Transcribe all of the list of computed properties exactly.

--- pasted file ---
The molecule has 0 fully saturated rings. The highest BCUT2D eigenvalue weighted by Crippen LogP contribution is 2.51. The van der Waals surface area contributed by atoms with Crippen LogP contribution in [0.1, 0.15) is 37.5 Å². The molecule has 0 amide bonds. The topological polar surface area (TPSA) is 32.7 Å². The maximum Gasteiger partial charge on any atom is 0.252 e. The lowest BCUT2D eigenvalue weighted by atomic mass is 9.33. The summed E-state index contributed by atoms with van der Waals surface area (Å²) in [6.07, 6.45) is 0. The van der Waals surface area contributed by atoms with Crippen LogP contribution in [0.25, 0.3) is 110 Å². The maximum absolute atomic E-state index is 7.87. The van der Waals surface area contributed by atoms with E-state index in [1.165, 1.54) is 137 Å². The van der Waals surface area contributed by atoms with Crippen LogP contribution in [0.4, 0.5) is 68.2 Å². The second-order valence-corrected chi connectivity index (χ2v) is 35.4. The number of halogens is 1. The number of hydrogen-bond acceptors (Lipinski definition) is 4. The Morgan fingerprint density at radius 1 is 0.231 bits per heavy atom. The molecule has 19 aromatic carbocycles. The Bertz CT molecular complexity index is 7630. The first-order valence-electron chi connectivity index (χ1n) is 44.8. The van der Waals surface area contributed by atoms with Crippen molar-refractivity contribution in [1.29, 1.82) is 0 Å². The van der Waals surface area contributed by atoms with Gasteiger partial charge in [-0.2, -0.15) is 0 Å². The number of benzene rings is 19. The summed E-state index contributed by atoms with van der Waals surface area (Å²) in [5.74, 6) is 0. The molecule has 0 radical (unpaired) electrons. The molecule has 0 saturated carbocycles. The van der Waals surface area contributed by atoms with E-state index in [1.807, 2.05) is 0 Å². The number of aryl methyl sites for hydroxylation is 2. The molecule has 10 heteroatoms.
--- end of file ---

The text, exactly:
The molecule has 0 fully saturated rings. The highest BCUT2D eigenvalue weighted by Crippen LogP contribution is 2.51. The van der Waals surface area contributed by atoms with Crippen LogP contribution in [0.1, 0.15) is 37.5 Å². The molecule has 0 amide bonds. The topological polar surface area (TPSA) is 32.7 Å². The maximum Gasteiger partial charge on any atom is 0.252 e. The lowest BCUT2D eigenvalue weighted by atomic mass is 9.33. The summed E-state index contributed by atoms with van der Waals surface area (Å²) in [6.07, 6.45) is 0. The van der Waals surface area contributed by atoms with Crippen LogP contribution in [0.25, 0.3) is 110 Å². The maximum absolute atomic E-state index is 7.87. The van der Waals surface area contributed by atoms with E-state index in [1.165, 1.54) is 137 Å². The van der Waals surface area contributed by atoms with Crippen LogP contribution in [0.4, 0.5) is 68.2 Å². The second-order valence-corrected chi connectivity index (χ2v) is 35.4. The number of halogens is 1. The number of hydrogen-bond acceptors (Lipinski definition) is 4. The Morgan fingerprint density at radius 1 is 0.231 bits per heavy atom. The molecule has 19 aromatic carbocycles. The Bertz CT molecular complexity index is 7630. The first-order valence-electron chi connectivity index (χ1n) is 44.8. The van der Waals surface area contributed by atoms with Crippen molar-refractivity contribution in [1.29, 1.82) is 0 Å². The van der Waals surface area contributed by atoms with Gasteiger partial charge in [-0.2, -0.15) is 0 Å². The number of benzene rings is 19. The summed E-state index contributed by atoms with van der Waals surface area (Å²) in [5.74, 6) is 0. The molecule has 0 radical (unpaired) electrons. The molecule has 0 saturated carbocycles. The van der Waals surface area contributed by atoms with E-state index in [1.807, 2.05) is 0 Å². The number of aryl methyl sites for hydroxylation is 2. The molecule has 10 heteroatoms.